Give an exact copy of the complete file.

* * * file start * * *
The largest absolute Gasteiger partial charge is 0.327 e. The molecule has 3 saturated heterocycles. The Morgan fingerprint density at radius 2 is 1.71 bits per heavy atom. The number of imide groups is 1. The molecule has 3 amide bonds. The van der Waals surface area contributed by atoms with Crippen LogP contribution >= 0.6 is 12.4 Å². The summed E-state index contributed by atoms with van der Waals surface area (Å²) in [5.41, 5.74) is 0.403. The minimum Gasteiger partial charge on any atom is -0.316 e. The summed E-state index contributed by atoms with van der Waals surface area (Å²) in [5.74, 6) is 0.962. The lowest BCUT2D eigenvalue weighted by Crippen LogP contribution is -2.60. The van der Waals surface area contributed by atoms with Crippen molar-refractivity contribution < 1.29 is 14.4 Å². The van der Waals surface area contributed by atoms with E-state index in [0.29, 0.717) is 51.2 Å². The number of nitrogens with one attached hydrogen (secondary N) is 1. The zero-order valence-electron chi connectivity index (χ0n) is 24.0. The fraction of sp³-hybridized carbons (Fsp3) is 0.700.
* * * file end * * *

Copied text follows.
The largest absolute Gasteiger partial charge is 0.327 e. The molecule has 3 saturated heterocycles. The Morgan fingerprint density at radius 2 is 1.71 bits per heavy atom. The number of imide groups is 1. The molecule has 3 amide bonds. The van der Waals surface area contributed by atoms with Crippen LogP contribution >= 0.6 is 12.4 Å². The summed E-state index contributed by atoms with van der Waals surface area (Å²) in [5.41, 5.74) is 0.403. The minimum Gasteiger partial charge on any atom is -0.316 e. The summed E-state index contributed by atoms with van der Waals surface area (Å²) in [5.74, 6) is 0.962. The lowest BCUT2D eigenvalue weighted by Crippen LogP contribution is -2.60. The van der Waals surface area contributed by atoms with Crippen molar-refractivity contribution < 1.29 is 14.4 Å². The van der Waals surface area contributed by atoms with E-state index in [0.29, 0.717) is 51.2 Å². The number of nitrogens with one attached hydrogen (secondary N) is 1. The zero-order valence-electron chi connectivity index (χ0n) is 24.0. The fraction of sp³-hybridized carbons (Fsp3) is 0.700.